- The callback service will assign you a local access number, much like the toll free access numbers provided by calling cards.
- To activate the callback service, call the local access number, let the phone ring once, then hang up.
- This is a signal to the callback computer to call you back and give you a dial tone on their local phone network, usually based in the United States where international rates are cheaper.
- Dial the number you want to reach
Not all callback services need to be initiated over the phone. There are services that allow you to send a text message to the international callback service with the number you want to call and the service will call you back with the connection already made. There are similar services that operate over the Internet. Simply access the service's Web site, enter your local telephone number and the number you want to reach, and the service will call you back [source: CallBackUSA.us].
Different countries place different restrictions on making calls using international callback services. Some will block access numbers to prevent callers from bypassing the local phone system. When that's the case, look for callback services that allow you to initiate calls from the Web, since those are the hardest to block [source: CallBackUSA.us].
Now let's look at one last option for making international calls: the international conference call.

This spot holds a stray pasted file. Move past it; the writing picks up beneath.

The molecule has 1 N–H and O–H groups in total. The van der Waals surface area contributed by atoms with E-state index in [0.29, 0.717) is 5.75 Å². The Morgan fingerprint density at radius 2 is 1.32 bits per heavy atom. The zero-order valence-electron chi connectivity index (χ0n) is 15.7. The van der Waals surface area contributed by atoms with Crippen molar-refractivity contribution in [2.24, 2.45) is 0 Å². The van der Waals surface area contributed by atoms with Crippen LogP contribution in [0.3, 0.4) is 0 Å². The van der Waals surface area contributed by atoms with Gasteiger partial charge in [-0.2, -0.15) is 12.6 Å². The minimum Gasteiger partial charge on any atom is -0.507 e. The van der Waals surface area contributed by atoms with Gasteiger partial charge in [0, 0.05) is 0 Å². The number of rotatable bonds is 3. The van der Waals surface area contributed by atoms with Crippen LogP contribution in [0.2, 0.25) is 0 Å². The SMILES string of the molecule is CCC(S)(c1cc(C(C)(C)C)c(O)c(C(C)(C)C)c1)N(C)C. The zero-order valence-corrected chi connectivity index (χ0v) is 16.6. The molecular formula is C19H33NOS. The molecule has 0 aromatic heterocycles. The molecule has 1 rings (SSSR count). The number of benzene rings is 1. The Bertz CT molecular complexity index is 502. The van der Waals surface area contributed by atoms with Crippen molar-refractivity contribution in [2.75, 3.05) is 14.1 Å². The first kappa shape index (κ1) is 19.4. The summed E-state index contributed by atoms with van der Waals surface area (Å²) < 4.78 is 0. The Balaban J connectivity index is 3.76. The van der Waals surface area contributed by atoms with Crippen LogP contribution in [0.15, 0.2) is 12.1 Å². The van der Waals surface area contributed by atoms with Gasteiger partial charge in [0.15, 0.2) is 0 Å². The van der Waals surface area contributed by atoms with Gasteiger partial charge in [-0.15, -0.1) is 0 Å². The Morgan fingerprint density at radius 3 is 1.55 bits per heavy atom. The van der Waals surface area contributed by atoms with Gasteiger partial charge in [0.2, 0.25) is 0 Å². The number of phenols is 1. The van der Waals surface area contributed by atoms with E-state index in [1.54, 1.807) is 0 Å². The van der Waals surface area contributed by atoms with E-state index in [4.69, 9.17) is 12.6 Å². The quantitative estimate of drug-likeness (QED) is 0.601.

Making an International Conference Call
Making an international conference call is not much different than making a regular conference call. In fact, making international conference calls is simpler than it sounds. The same basic principles apply:
- Participants dial in to a conference call access number
- They enter the access code or PIN for their conference
- They join the conference
The only difference with international conference calling is that international participants need special access numbers to avoid paying expensive international rates for the call. Many larger conference call services offer an international toll-free number to access the conference. Others establish local access numbers in countries around the world where clients typically do business [source: Premiere Global].
For example, say you're located in the United States and you want to hold a conference call with colleagues in France, Israel and Australia. All of the parties would need to dial either an international toll-free access number or a local access number. Callers who use the local access number are instantly patched into the central conference bridge via a global IP network [source: Premiere Global].
Another option for saving money when making international conference calls is to use a dial-out system rather than a dial-in system. With a dial-out system, the conference call moderator dials out to each participant individually, absorbing the costs of each international call. This method is particularly useful if the moderator has access to cheap international calling rates, perhaps through a VoIP service.
The future of international phone calls is clearly going in the direction of VoIP. But for people unwilling to give up their landline or cell phone number, we're seeing a number of dual-mode phones that provide the best of both worlds. Dual-mode cell phones roam seamlessly back and forth between the cellular network and a wireless Internet network. And dual-mode VoIP handsets, like the one being offered by Skype, can make and receive calls over a landline or the Internet.
For more information about making international calls and related topics, check out the links on the next page.